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Should blogging scientists engage pseudo-/anti-science cranks?

October 8, 2008

I’ve been having an internal argument inside my head regarding whether or not practicing scientists should directly engage with psuedo- and/or anti-science cranks and zealots.

I waffle on this because attempting to have a real (and ultimately constructive) discussion with these people typically ends in frustration. I forgot where I read it … on some other blog somewhere … but the attribute that best describes these people is arrogant ignorance. The important part is the adjective … obviously there is nothing wrong with being ignorant (i.e., a lack of knowledge/awareness about a subject).

It seems to me that this condition inevitably leads to a discussion/debate that solves little to nothing thus rendering the entire exercise futile. On the other hand … if we, science bloggers and blogging scientists, don’t call the cranks out on their nonsense, who will?

The rise of the internet and ability to self-publish widely has certainly led to an increased number of shouting cranks. That’s fine … the advantages of a networked global population still vastly outweigh the negatives.

Which brings me to my question. Since blogs have provided pseudo-/anti-science cranks a “platform” should we also use blogs to battle them? Real science is conducted within the realm of peer-reviewed journals and scientific conferences — thankfully the cranks have little opportunity to spout their malarkey in that venue (unless they create their own “journal”). Since we (scientists) can publish and participate in science elsewhere, does a blog become an appropriate medium to battle cranks?

I still struggle with this issue … I’d be interested to hear thoughts from you.

Finally – and what prompted me to write this post – a superb example of effective crank-battling is this post by Suvrat on the geoscience blog Reporting on a Revolution. He very nicely chronicles his ongoing interaction with someone claiming they can predict earthquakes with astrology. Good stuff.


20 Comments leave one →
  1. October 8, 2008 7:09 pm


    thanks for your thoughts and the link to my blog.

    You raise a good point that these battles may lead to frustration and a never ending bait and counter bait situation. It is near impossible to change fundamentalist minds.

    But I look at it a little differently. It is not the crank I am trying to argue with but I am providing a scientific alternative to people who the crank is trying to seduce. There is a much better chance of convincing the genuinely uninformed layperson who might otherwise get swayed by pseudo-science nonsense.

    I feel much better when I think about it this way, since I can then just explain the science as best as I can and think of this as a regular science outreach effort.


  2. October 8, 2008 7:41 pm

    Does making fun of them help?

  3. Brantosaur permalink
    October 8, 2008 9:04 pm

    I proffer sarcasm…

  4. October 8, 2008 10:52 pm

    I agree with Suvrat – direct engagement is more often than not a waste of time, but putting the correct information out there for the casual browser/Googler is not.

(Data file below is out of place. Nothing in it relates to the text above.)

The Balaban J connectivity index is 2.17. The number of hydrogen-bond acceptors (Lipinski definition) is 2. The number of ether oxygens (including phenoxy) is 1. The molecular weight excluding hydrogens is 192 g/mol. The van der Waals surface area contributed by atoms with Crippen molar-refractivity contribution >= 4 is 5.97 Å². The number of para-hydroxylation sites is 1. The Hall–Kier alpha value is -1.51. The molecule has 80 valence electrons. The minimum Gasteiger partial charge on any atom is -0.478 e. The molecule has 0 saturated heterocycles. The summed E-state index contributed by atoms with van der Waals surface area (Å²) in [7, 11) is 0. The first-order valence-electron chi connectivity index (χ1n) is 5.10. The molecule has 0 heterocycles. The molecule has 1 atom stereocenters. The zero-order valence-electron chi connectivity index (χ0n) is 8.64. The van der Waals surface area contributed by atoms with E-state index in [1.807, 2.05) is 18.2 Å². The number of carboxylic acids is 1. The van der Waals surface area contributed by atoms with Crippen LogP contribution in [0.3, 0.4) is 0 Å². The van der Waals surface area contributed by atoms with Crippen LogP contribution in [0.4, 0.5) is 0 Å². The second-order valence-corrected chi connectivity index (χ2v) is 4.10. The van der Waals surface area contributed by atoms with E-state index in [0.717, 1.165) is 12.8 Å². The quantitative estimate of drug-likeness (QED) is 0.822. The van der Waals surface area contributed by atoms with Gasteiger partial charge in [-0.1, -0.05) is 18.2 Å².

5. Monica permalink
    October 9, 2008 4:45 am

    Hi! in your experience…do u know any example of sediment waves on levees founded or described in outcrop?

  6. October 9, 2008 4:49 am

    I think that Suvrat describes a very thoughtful approach. It may not generate as many comments, but it actually might result in the right people hearing the information – the right people being those who will actually listen. Trying to convince anyone of one particular viewpoint, even of facts and data, unless that person has an open mind, can degenerate very rapidly into nonesense, and very often doesn’t work.

    But you have a nicely spirited approach to setting things straight, when dissenters or questioners arise to comment on your blog posts. I’m not sure that the long discussions that sometimes ensue convince the actual commenters, but discussion does result in providing more information to people who are interested in knowing the whole story.

  7. October 9, 2008 5:44 am

    I reckon I’ll echo the general sentiment here; you can’t really hope to get through to a true believer. As an example, a post I did a while back on the whole Expanding Earth nonsense has been getting pretty steady commenting since then, with most of those people coming in to say “you’re full of crap, the Earth IS expanding, blah blah blah”.

    There’s no hope for the nutjobs, but the simple act of exposing their ridiculous grasp on reality and logic is worth the effort.

  8. October 9, 2008 6:53 am

    Thanks for all your thoughts … I would also agree that the information that the casual reader or ‘lurker’ gets from an exchange like that can be valuable and is a good thing to keep in mind. Along those lines, popular blogger Phil Plait of Bad Astronomy does not engage w/ cranks directly, but does use his blog to combat their claims. Also … it is a lot of work. For the cranks it’s quite easy – they find some obscure non peer-reviewed article and prop it up as the end-all-be-all “proof” that the moon is made of cream cheese. But, for genuine and sincere scientists, we have to try and strike a balance of referring to a lot and the most appropriate references, which takes thought and effort.